French minister Beaune: French fishermen must not pay for UK's…

‘Threatening us will not settle the supply of turkey at Christmas’: France warns Britain it faces a festive goods blockade, saying their fishermen must not pay for UK’s Brexit ‘failure’

  • European Affairs Minister Clement Beaune lashed out at the UK’s Brexit ‘failures’ 
  • Said France’s trawlermen would not ‘pay the price’ for the UK’s decision to leave
  • Latest threat from France in dispute over access to rich UK fishing waters

A French minister today threatened to cut off supplies of Christmas turkeys unless continental fishermen are allowed to work in British waters.

Paris’s noisy European Affairs Minister Clement Beaune lashed out at the UK’s Brexit ‘failures’ and said that France’s trawlermen would not ‘pay the price’ for the UK’s decision to leave.

It is the latest threat from across the channel in a dispute over access to rich fishing grounds from next year.

French fishing barons earlier this week gave Britain two weeks to grant them more access to its waters or face being cut off from crucial Christmas supplies.

They handed down the ultimatum a day after skippers vowed to block the port of Calais and the Channel Tunnel unless their demands were met.

 Speaking to BFM TV in France today Mr Baume – one of Emmanuel Macron’s most outspoken ministers, vented on the subject again. 

‘They failed on Brexit. It was a bad choice. Threatening us, threatening our fishermen, will not settle their supply of turkey at Christmas,’ he said.

‘We will hold firm. The Brits need us to sell their products.’

Paris’s noisy European Affairs Minister Clement Beaune lashed out at the UK’s Brexit ‘failures’ and said that France’s trawlermen would not ‘pay the price’ for the UK’s decision to leave.

French Fishermen previously blockaded Jersey over access to Channel Island waters.

French boats were free to fish in the six-to-12 mile zone when the UK was in the EU, but now have to prove that they previously did so. France says they should keep the same level of access, accusing Britain of breaching the Brexit trade deal.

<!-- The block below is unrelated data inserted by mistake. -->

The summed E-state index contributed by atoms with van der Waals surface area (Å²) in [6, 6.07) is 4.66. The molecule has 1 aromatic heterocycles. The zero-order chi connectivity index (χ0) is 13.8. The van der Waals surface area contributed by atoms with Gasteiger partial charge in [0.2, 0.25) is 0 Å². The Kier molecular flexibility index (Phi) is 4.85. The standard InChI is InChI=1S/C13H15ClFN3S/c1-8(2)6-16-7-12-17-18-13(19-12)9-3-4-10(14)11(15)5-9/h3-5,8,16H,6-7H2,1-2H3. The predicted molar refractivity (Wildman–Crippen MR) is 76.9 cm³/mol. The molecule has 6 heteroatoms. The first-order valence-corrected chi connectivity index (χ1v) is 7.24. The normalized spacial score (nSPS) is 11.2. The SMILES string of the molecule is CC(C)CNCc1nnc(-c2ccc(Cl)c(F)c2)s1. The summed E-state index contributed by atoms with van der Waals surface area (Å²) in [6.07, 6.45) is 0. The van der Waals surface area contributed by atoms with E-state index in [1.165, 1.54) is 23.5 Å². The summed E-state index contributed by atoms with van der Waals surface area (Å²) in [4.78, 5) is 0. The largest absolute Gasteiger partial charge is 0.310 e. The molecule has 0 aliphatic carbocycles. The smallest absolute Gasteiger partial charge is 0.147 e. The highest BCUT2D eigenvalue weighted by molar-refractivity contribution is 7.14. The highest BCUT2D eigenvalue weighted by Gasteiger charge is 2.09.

Earlier this week, Prime Minister Jean Castex said France was ready to review bilateral cooperation with Britain if London continues to ignore the agreement reached over fishing rights in its post-Brexit trading relationship with the European Union.

Paris is infuriated by London’s refusal to grant what it considers the full number of licenses due to French fishing boats to operate in Britain’s territorial waters, and is threatening retaliatory measures.

French fishermen have also said they could block the northern port of Calais and Channel Tunnel rail link, both major transit points for trade between Britain and continental Europe, if London does not grant more fishing licences in the next 17 days. 

They previously blockaded Jersey over access to Channel Island waters. 

In Brussels, Eurocrats refused to be drawn on whether Britain had failed to live up to the agreement it signed with the EU last year. A European Commission spokesman said only that it was ‘a top priority for the bloc to achieve ‘continuity’ for EU skippers. 

But one senior EU diplomat claimed France was ‘overplaying’ the row ahead of next year’s presidential election. The source said: ‘It looks good for President Macron right now to be tough on the British.’

The Brexit trade agreement, signed by both sides last year, reduces the catch for EU trawlers in British waters by 25 per cent over five-years. After that expires, access will be negotiated on an annual basis.

The French government wants other EU members to support their push for Britain to be brought before an arbitration panel set up to thrash out post-Brexit disputes.

The country’s maritime ministry said yesterday that French ministers would unveil retaliatory measures ‘in the second half of October’. Annick Giradin, the French maritime minister, has raised the possibility of cutting electricity supplies to Channel Islands Jersey and Guernsey.

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